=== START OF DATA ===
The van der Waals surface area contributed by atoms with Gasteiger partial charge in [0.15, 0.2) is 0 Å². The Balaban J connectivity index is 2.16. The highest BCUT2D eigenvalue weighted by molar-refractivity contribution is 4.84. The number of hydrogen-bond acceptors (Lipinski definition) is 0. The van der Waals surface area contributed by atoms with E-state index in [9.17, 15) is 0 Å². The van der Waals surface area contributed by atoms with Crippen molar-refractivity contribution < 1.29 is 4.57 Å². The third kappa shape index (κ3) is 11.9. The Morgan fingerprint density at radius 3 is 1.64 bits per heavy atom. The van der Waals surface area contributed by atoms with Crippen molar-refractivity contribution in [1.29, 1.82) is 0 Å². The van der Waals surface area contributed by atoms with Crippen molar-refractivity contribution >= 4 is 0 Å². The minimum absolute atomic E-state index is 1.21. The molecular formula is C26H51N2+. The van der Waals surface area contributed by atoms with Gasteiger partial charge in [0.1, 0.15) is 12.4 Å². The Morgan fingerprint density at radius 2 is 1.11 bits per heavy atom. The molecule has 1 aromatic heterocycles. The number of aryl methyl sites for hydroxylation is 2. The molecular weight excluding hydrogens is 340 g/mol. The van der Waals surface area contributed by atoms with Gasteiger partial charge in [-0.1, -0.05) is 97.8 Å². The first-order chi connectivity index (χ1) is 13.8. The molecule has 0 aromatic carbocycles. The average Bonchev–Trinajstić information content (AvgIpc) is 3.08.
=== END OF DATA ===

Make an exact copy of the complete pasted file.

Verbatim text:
The van der Waals surface area contributed by atoms with Gasteiger partial charge in [0.15, 0.2) is 0 Å². The Balaban J connectivity index is 2.16. The highest BCUT2D eigenvalue weighted by molar-refractivity contribution is 4.84. The number of hydrogen-bond acceptors (Lipinski definition) is 0. The van der Waals surface area contributed by atoms with E-state index in [9.17, 15) is 0 Å². The van der Waals surface area contributed by atoms with Crippen molar-refractivity contribution < 1.29 is 4.57 Å². The third kappa shape index (κ3) is 11.9. The Morgan fingerprint density at radius 3 is 1.64 bits per heavy atom. The van der Waals surface area contributed by atoms with Crippen molar-refractivity contribution in [1.29, 1.82) is 0 Å². The van der Waals surface area contributed by atoms with Crippen molar-refractivity contribution >= 4 is 0 Å². The minimum absolute atomic E-state index is 1.21. The molecular formula is C26H51N2+. The van der Waals surface area contributed by atoms with Gasteiger partial charge in [0.1, 0.15) is 12.4 Å². The Morgan fingerprint density at radius 2 is 1.11 bits per heavy atom. The molecule has 1 aromatic heterocycles. The number of aryl methyl sites for hydroxylation is 2. The molecular weight excluding hydrogens is 340 g/mol. The van der Waals surface area contributed by atoms with Gasteiger partial charge in [-0.1, -0.05) is 97.8 Å². The first-order chi connectivity index (χ1) is 13.8. The molecule has 0 aromatic carbocycles. The average Bonchev–Trinajstić information content (AvgIpc) is 3.08.